Outraged. That is how I felt when I read Matthew Brown’s guest column in the Sept. 6 issue of The Tech entitled MIT Race Relations. Mr. Brown decries the Office of Minority Education (OME) as an organization that “only serve[s] to separate races, destroying any progress that has been made in the widespread acceptance of racial equality.” Mr. Brown argues against the political correctness of “excluding the majority” claiming that as long as racial distinctions exist in our lives, racism will exist in our society, and calls on MIT to provide services and opportunities to all who need them, and not just to minorities. Unfortunately, Mr. Brown does not realize the irony of his words.
I mean no offense to Mr. Brown. There was a time when I, too, felt the same way he does. Why is so much effort put into providing support services for minorities when they are not the only ones who need these services? Aren’t we just replacing prejudice and racism in one direction with prejudice and racism in the other? How much racism is there, anyway? We’ve come a long way since the days of Martin Luther King, Jr., and the civil rights movement: laws are fair, there’s no outward discrimination in public places, no one is forced to the back of the bus. Why are we now instituting reverse prejudice and reverse racism? These are some of the questions I asked myself about projects such as Affirmative Action.
Over the years, however, I have come to realize not only the extent to which prejudice exists but how pervasive and how overlooked it really is in American culture. I remember an article I once read about the omnipresence of racism in America. It concluded with the line: and let’s not forget the impossibility of getting a cab in Manhattan after dark as a black man. I thought to myself -- why would it be so difficult for a black man to get a cab after dark? And I realized that the cab drivers were probably afraid that a killer or robber would pose as a fare. How could a cabbie rapidly tell if a potential fare were dangerous? Only by the color of the man’s skin.
Mr. Brown would surely concede that a cabbie service for black men in New York City that runs after dark would provide a service that is needed, a service for individuals who are otherwise unable to obtain an equivalent service through traditional means.
But the same sort of prejudice that exists in the minds of night-shift cabbies also exists in the minds of professors, administrators, clerical workers, financial aid officers, admissions office personnel, and every other member of this great nation of ours. One strength of our society lies in the acknowledgment of that prejudice and in our motivation to act, to overcome it and to finally eradicate racism from our minds altogether. Until then, however, we will still have the proven influence on our conscious minds of our subconscious prejudice against certain minority groups.
It is because this prejudice exists, it is because minority students may feel intimidated by the thought of walking into an office full of white people to ask for help when they need it -- I suspect Mr. Brown might have even just an inkling of apprehension at going to ask for help in an office full of black or Chinese individuals. It is because the Welcome Luncheon may as well be called the “Majority Orientation Welcome Luncheon: For Whites Only” since it is directed toward the majority of the MIT population and discusses issues perhaps of interest more to white individuals than minority group members. It is because traditional support channels may not be appealing to members of minority groups that the Office of Minority Education is a very necessary office.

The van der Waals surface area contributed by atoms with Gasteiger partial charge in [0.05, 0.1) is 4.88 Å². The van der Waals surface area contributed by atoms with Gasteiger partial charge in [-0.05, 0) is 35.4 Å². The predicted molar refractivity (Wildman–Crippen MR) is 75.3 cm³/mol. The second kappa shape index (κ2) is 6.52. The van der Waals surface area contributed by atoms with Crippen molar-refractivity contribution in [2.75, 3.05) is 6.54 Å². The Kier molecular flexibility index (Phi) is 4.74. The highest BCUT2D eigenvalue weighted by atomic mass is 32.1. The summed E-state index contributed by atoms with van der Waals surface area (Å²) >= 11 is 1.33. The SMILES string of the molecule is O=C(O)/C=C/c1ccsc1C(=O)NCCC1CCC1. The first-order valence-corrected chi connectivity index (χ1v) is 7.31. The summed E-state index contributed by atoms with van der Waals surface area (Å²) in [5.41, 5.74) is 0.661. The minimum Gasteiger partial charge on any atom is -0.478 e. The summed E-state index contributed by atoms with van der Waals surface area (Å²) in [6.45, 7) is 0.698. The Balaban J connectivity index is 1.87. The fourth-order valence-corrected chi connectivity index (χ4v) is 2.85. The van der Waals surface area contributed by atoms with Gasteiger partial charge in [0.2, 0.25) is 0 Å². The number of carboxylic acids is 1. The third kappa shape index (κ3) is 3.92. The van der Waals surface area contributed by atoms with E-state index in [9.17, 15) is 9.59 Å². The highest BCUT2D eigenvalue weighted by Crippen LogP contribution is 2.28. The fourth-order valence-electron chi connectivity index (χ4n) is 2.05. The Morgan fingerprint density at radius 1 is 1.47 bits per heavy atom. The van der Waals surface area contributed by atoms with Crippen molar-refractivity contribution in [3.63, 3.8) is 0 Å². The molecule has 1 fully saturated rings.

I urge Mr. Brown to picture himself a member of the freshman class of 2006 at Beijing Normal University, one of the best technical schools in China, the MIT of the People’s Republic. A freshman in a class that is overwhelmingly Chinese, where when he sits in a seat in the auditorium the seat next to him is the last to be filled, where everyone assumes that he has different personality, a different outlook on life, different interests, has had a different high school experience, and is different in every other way imaginable.
Perhaps, then, a welcoming luncheon sponsored by the Office of Minority Education: For Whites might seem rather appealing. And yet somehow it would be of only little help in what were sure to be four years of subtle and not-so-subtle prejudice and discrimination.
Just as Mr. Brown does, I, too, hope the world will someday have no need for ethnic labels, or perhaps will use them as labels for Americans of various European descent are used now, as an object of conversation, not discrimination, of connection, not rejection. Where being French or Italian or Japanese or Senegalese or South African or Mexican or Malaysian or Ethiopian makes one more interesting, not disadvantaged; where ethnicity enriches instead of detracts.
The Office of Minority Education is not an instrument against this utopian state, it is an organization whose goal is the same as both mine and Mr. Brown’s: the eventual eradication of the negative associations of words such as African American and Mexican. By giving support to all members of the MIT community, to majority groups through the counseling service and to minority groups through the OME, MIT is showing its interest in the well-being of all its students, not just those in the majority ethnic group. These organizations are what help MIT be at the forefront of the fight against discrimination; hardly do they hold us back.
The United States enjoys such a great equality between races and genders because institutions of racial and gender equality serve above all to increase public awareness of discrimination. For only awareness can help us begin our long process of overcoming our societal inclination towards discrimination.
J.D. Zamfirescu is a member of the Class of 2005.